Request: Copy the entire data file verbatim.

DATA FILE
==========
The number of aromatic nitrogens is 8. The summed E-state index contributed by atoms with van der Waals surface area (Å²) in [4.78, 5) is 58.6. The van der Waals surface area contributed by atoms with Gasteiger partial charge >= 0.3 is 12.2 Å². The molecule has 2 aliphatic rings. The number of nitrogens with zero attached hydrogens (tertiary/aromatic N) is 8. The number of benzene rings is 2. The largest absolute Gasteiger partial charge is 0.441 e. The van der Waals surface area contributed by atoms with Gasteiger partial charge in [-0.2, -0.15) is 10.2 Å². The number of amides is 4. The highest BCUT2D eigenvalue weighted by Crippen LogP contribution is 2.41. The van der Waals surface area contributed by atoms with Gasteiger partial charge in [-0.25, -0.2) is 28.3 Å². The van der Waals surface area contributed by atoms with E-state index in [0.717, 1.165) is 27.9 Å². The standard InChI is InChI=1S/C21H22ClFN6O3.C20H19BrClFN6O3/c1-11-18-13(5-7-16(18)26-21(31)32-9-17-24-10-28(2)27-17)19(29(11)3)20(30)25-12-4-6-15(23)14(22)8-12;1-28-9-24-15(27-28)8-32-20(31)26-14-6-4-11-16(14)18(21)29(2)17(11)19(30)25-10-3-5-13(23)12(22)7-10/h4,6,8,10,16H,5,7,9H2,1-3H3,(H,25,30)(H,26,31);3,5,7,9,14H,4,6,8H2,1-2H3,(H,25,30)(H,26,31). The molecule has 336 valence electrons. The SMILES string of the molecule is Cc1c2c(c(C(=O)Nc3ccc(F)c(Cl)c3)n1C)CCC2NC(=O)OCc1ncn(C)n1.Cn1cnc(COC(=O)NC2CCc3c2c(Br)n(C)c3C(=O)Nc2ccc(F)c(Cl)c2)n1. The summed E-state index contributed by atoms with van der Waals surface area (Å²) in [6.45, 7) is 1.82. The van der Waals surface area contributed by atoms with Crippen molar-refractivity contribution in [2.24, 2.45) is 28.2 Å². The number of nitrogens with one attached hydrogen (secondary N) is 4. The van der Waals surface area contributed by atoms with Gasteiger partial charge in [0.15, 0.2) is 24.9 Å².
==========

The number of aromatic nitrogens is 8. The summed E-state index contributed by atoms with van der Waals surface area (Å²) in [4.78, 5) is 58.6. The van der Waals surface area contributed by atoms with Gasteiger partial charge >= 0.3 is 12.2 Å². The molecule has 2 aliphatic rings. The number of nitrogens with zero attached hydrogens (tertiary/aromatic N) is 8. The number of benzene rings is 2. The largest absolute Gasteiger partial charge is 0.441 e. The van der Waals surface area contributed by atoms with Gasteiger partial charge in [-0.2, -0.15) is 10.2 Å². The number of amides is 4. The highest BCUT2D eigenvalue weighted by Crippen LogP contribution is 2.41. The van der Waals surface area contributed by atoms with Gasteiger partial charge in [-0.25, -0.2) is 28.3 Å². The van der Waals surface area contributed by atoms with E-state index in [0.717, 1.165) is 27.9 Å². The standard InChI is InChI=1S/C21H22ClFN6O3.C20H19BrClFN6O3/c1-11-18-13(5-7-16(18)26-21(31)32-9-17-24-10-28(2)27-17)19(29(11)3)20(30)25-12-4-6-15(23)14(22)8-12;1-28-9-24-15(27-28)8-32-20(31)26-14-6-4-11-16(14)18(21)29(2)17(11)19(30)25-10-3-5-13(23)12(22)7-10/h4,6,8,10,16H,5,7,9H2,1-3H3,(H,25,30)(H,26,31);3,5,7,9,14H,4,6,8H2,1-2H3,(H,25,30)(H,26,31). The molecule has 336 valence electrons. The SMILES string of the molecule is Cc1c2c(c(C(=O)Nc3ccc(F)c(Cl)c3)n1C)CCC2NC(=O)OCc1ncn(C)n1.Cn1cnc(COC(=O)NC2CCc3c2c(Br)n(C)c3C(=O)Nc2ccc(F)c(Cl)c2)n1. The summed E-state index contributed by atoms with van der Waals surface area (Å²) in [6.45, 7) is 1.82. The van der Waals surface area contributed by atoms with Crippen molar-refractivity contribution in [2.24, 2.45) is 28.2 Å². The number of nitrogens with one attached hydrogen (secondary N) is 4. The van der Waals surface area contributed by atoms with Gasteiger partial charge in [0.15, 0.2) is 24.9 Å².